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Maternal Occupational Exposures and Risk of Spontaneous Abortion in Veterinary Practice
  1. Adeleh Shirangi (a.shirangi{at}imperial.ac.uk)
  1. Imperial college of London, United Kingdom
    1. Lin Fritschi (fritschi{at}waimr.uwa.edu.au)
    1. The university of Western Australia, Australia
      1. C. D'Arcy J Holman (d’arcy.holman{at}uwa.edu.au)
      1. The University of Western Australia, Australia

        Abstract

        Objectives: To examine the relationship between occupational exposures and spontaneous abortion in female veterinarians.

        Methods: The Health Risks of Australian Veterinarians project (HRAV) was conducted as a questionnaire-based survey of all graduates from Australian veterinary schools during the 40-year period 1960-2000. Of 5,748 eligible veterinarians who were sent the questionnaires, 2,800 replied including 1,197 females (42.8%). The response rate was 59% of women veterinarians eligible to participate. The pregnancy of women was defined as the unit of analysis. We restricted analyses to pregnancies of those women who reported being employed when the pregnancy began and were working only in clinical practice. Of 1,355 pregnancies in total in the file, 940 pregnancies were eligible for the final analysis. Self-reported occupational exposures to anesthetic gases, x-rays, pesticides and long working hours in relation to spontaneous abortion were examined.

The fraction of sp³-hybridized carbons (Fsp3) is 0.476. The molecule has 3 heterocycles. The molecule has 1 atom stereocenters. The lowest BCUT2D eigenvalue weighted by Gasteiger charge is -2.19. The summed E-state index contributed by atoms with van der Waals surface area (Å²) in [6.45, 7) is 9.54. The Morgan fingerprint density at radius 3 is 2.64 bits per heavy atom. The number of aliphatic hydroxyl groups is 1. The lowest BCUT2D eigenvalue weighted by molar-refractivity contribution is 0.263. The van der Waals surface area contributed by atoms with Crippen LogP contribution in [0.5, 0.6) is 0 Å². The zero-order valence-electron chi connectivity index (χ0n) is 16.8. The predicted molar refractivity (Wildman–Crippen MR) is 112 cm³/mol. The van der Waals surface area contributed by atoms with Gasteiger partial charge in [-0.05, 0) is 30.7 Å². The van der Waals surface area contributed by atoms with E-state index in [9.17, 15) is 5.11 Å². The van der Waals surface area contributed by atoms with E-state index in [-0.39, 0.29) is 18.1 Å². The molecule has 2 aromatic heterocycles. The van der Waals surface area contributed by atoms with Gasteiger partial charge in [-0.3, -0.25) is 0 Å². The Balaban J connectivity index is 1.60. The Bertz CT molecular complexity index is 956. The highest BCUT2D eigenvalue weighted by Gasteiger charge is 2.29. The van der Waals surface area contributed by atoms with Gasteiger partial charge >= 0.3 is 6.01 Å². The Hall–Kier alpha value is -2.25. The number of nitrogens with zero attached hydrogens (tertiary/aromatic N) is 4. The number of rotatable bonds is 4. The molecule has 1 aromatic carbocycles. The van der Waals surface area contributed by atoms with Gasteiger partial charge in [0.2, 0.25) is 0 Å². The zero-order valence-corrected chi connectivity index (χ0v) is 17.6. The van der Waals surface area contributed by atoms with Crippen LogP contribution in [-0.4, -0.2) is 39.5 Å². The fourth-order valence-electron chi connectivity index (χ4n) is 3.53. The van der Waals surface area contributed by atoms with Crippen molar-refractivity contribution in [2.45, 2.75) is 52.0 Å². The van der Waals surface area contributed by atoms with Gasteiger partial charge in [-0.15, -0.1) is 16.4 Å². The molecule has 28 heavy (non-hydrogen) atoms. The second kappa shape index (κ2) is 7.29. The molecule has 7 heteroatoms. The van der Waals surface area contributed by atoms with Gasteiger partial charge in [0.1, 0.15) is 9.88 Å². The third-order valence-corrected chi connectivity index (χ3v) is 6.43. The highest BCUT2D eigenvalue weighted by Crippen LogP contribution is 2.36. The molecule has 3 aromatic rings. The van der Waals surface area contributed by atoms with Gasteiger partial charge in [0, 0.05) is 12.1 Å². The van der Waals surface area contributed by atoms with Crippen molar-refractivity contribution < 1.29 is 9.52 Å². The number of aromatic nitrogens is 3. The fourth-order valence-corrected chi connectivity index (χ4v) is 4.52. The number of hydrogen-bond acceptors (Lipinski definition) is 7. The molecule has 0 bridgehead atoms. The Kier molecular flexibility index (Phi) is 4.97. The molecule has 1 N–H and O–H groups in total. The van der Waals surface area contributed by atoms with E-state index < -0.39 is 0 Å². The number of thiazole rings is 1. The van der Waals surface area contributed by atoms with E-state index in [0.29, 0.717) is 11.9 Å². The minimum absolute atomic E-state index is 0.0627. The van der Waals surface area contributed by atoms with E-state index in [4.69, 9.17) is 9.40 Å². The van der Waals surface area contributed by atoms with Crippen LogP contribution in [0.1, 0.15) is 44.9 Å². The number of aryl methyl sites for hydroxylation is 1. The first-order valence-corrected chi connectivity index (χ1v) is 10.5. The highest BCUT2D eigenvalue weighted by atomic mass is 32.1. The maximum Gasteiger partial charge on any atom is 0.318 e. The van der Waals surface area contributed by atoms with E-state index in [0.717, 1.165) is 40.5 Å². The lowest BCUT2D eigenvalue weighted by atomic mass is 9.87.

Results: In a multiple logistic regression controlling for the 12 potential confounders, there was more than two-fold significant increase (OR: 2.49 95% CI: 1.02, 6.04) in the risk of spontaneous abortion in women exposed to un-scavenged anesthetic gases for one or more hours per week. Veterinarians who reported performing more than five radiographic examinations per week had a statistically significant elevated risk of spontaneous abortion compared to those who performed less than five (OR:1.82 95%:CI:1.17-2.82). There was also about two–fold significant increased risk of spontaneous abortion in women who used pesticides at work (OR:1.88 95% CI: 1.18-3.00).

        Conclusion: Female veterinarians, particularly those of childbearing age, should be fully informed of the possible reproductive effects of un-scavenged anesthetic gases, ionizing radiation and pesticide exposure and reduce their exposure by use of protective devices during pregnancy and the time when they are planning to become pregnant.

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